For the third straight game, the Bruins take on a team from the "great" state of New York. The Bruins are coming off yet another loss to the Rangers, in which they scored three third period goals to tie up the game, only to go on to lose in a shootout. While it was an encouraging sign to see some fight in a team that looked like it was taking a night off (at home no less), the Bruins lack of offensive consistency should be a cause for concern, one that they certainly hope to rectify at a surprisingly competitive Sabres squad up in the upstate.
1) Can the Bruins find offensive consistency?
While it was exciting for Bruins fans and announcers (looking at you Jack Edwards) for the Bruins to nearly pull of a stunning three goal comeback against the Rangers on Tuesday night at the Garden (they lost 4-3 in a shootout), the team left fans wondering where that dramatic offensive production was for the first two and a half periods. While Brad Marchand and David Krejci have produced strong starts (Krejci’s in particular being a relief), the inconsistency of the Bruins offense as a whole is becoming a cause for concern. While the lockout shortened season may provide some teams with new coaches, players, and systems an excuse for inconsistent play, none of these excuses are going to fly in Boston. Given the Bruins offensive skill and past production of it’s top six forward, the teams mediocre 5 on 5 offense ranks a middling 12th in the league with a pedestrian 2.7 goals per game. If the offensive production doesn’t become more consistent, the Bruins will be finding themselves clawing for points in extra time, or even worse settling for just one.
2) A Tale of Two Units: the Power Play vs. the Penalty Kill.
Saying that the B’s are inconsistent on the power play would be a flat out lie. The Bruins power play has been non-existent. The Bruins extra-man unit currently ranks an appalling 30th in the league at with an appaling conversion rate of just 9.3 percent. The Bruins penalty kill however has proven to be just the opposite. Anchored by Zdeno Chara and Dennis Seidenberg, along with excellent two-way forwards such as a Patrice Bergeron (the 2012 Selke award winner for the league’s best defensive forward), Brad Marchand, as well as Rich Peverly and Chris Kelly, the unit exemplifies everything that the Bruins stand for. The two units combined give the Bruins a decidedly mediocre special teams play. It isn’t unrealistic for fans to expect similar results for similar results for the teams man-down unit for the rest of the year (barring injuries). The power play however, might be a different story. The struggles of that group had their seeds planted in the first-round series against Washington (3-21, including three power plays in Game 7). If the unit continues to struggle, Bruins fans can expect another first round exit coming April.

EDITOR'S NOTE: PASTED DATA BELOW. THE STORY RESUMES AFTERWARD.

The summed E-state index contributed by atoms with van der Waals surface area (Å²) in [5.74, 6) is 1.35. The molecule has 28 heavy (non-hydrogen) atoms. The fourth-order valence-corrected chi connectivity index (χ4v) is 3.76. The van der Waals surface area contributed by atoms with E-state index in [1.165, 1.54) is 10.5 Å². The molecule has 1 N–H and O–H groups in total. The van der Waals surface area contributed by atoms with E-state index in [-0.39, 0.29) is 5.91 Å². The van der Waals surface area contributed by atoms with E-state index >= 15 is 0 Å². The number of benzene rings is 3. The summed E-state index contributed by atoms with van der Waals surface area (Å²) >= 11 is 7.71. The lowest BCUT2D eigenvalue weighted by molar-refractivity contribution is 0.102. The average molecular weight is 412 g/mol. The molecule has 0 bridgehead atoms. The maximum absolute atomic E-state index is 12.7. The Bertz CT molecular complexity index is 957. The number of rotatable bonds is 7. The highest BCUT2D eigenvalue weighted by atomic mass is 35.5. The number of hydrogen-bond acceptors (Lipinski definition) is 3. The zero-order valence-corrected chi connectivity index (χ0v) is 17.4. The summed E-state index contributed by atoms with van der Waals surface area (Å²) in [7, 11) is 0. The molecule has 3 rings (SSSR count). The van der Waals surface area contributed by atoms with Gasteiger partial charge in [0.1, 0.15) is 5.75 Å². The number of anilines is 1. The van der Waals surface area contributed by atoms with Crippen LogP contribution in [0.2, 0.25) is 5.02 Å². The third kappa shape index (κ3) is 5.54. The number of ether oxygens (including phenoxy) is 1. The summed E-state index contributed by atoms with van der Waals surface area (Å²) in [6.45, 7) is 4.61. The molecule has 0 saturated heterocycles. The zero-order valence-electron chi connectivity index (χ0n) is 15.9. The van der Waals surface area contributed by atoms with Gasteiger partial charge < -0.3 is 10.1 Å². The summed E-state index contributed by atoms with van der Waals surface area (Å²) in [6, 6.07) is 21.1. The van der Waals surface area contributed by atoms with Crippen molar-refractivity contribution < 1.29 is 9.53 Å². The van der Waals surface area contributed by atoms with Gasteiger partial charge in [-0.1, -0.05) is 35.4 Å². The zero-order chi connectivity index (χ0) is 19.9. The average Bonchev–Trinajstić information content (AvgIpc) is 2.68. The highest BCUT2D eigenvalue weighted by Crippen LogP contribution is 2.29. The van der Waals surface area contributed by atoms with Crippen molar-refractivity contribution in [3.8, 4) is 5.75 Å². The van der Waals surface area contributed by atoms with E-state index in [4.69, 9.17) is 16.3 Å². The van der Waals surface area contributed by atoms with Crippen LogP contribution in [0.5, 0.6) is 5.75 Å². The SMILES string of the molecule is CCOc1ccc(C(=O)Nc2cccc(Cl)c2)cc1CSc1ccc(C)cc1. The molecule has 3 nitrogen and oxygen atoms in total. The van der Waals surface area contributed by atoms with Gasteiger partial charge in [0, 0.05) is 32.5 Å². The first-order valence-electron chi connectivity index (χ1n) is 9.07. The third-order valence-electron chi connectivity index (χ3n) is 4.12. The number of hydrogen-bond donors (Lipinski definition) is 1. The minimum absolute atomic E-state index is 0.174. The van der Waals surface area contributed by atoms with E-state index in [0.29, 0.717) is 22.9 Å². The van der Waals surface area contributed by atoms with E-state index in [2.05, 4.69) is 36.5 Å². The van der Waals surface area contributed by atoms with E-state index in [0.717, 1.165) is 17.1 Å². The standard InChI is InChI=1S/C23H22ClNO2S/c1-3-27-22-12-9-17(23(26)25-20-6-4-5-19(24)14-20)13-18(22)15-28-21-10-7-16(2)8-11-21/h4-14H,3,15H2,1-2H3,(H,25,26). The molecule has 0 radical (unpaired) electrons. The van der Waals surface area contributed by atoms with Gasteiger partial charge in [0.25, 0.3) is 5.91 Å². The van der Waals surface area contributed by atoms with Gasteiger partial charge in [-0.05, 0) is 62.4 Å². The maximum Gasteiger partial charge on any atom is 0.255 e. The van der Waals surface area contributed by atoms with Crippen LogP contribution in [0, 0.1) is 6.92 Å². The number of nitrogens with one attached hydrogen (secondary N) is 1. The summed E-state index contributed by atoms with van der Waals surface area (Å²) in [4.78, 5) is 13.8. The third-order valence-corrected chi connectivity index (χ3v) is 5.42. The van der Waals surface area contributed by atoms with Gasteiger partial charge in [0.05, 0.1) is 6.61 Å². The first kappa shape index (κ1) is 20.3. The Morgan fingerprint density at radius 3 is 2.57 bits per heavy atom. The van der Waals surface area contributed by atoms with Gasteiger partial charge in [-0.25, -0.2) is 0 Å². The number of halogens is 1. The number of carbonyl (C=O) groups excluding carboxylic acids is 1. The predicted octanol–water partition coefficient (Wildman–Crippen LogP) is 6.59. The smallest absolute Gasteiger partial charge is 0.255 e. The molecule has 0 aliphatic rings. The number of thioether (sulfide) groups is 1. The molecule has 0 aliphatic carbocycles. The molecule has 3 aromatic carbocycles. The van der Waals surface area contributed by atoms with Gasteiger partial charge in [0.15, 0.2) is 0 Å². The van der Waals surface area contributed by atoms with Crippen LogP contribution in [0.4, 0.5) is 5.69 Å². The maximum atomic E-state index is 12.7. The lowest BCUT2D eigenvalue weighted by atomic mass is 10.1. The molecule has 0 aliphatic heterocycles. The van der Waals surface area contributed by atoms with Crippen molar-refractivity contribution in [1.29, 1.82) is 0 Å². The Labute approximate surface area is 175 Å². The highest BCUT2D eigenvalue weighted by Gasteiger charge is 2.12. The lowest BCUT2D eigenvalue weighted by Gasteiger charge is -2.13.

3) Will Tuukka Rask be sharper on shorter rest?
Rask continues to insist that rust didn’t factor into his 4-3 shootout loss to the Rangers on Tuesday, but one has to wonder. Before the game against the Rangers, Rask’s last action was last Wednesday against the Canadiens (in which he played well in a 2-1 win). Rask was scheduled to start on that Saturday against Tampa Bay, but the game was snowed out. Backup Anton Kudobin gave Rask another day off Sunday in a 3-1 win against the Sabres. With the exception of the 7-4 loss to the Sabres, Rask has been playing at a very consistent level. His goals against and save percentage are each in the top ten in the league, and he has been the rock both on the penalty kill and when the Bruins have played poorly. He has undoubtedly been the calming presence that everyone hoped he would be when Tim Thomas announced he would be taking a year off (Thomas has since been traded to the Islanders). In a divisional game, look for Rask to put together a complete game against a traditionally competitive divisional rival in the Sabres.
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